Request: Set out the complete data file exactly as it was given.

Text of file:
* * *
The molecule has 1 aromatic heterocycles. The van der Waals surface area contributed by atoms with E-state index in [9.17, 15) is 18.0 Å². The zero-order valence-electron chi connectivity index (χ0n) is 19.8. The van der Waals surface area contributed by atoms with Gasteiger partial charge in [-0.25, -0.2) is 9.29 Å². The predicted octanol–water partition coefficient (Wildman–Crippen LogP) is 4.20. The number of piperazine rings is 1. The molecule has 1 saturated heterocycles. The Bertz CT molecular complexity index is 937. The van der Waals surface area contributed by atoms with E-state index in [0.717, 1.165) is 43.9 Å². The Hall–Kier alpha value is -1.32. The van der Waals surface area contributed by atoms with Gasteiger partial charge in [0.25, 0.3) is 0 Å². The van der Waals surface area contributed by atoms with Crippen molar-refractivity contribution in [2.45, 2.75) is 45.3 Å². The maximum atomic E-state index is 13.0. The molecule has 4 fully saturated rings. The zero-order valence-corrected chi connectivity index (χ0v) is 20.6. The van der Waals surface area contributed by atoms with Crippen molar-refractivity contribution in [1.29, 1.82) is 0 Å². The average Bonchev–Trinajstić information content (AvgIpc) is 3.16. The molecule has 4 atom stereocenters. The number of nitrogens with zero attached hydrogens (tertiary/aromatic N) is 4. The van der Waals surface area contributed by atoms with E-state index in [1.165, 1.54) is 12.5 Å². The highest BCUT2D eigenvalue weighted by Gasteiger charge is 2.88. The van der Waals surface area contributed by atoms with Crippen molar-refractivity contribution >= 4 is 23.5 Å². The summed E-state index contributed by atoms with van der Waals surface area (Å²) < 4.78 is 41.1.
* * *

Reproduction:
The molecule has 1 aromatic heterocycles. The van der Waals surface area contributed by atoms with E-state index in [9.17, 15) is 18.0 Å². The zero-order valence-electron chi connectivity index (χ0n) is 19.8. The van der Waals surface area contributed by atoms with Gasteiger partial charge in [-0.25, -0.2) is 9.29 Å². The predicted octanol–water partition coefficient (Wildman–Crippen LogP) is 4.20. The number of piperazine rings is 1. The molecule has 1 saturated heterocycles. The Bertz CT molecular complexity index is 937. The van der Waals surface area contributed by atoms with E-state index in [0.717, 1.165) is 43.9 Å². The Hall–Kier alpha value is -1.32. The van der Waals surface area contributed by atoms with Gasteiger partial charge in [0.25, 0.3) is 0 Å². The van der Waals surface area contributed by atoms with Crippen molar-refractivity contribution in [2.45, 2.75) is 45.3 Å². The maximum atomic E-state index is 13.0. The molecule has 4 fully saturated rings. The zero-order valence-corrected chi connectivity index (χ0v) is 20.6. The van der Waals surface area contributed by atoms with Crippen molar-refractivity contribution in [1.29, 1.82) is 0 Å². The average Bonchev–Trinajstić information content (AvgIpc) is 3.16. The molecule has 4 atom stereocenters. The number of nitrogens with zero attached hydrogens (tertiary/aromatic N) is 4. The van der Waals surface area contributed by atoms with E-state index in [1.165, 1.54) is 12.5 Å². The highest BCUT2D eigenvalue weighted by Gasteiger charge is 2.88. The van der Waals surface area contributed by atoms with Crippen molar-refractivity contribution >= 4 is 23.5 Å². The summed E-state index contributed by atoms with van der Waals surface area (Å²) < 4.78 is 41.1.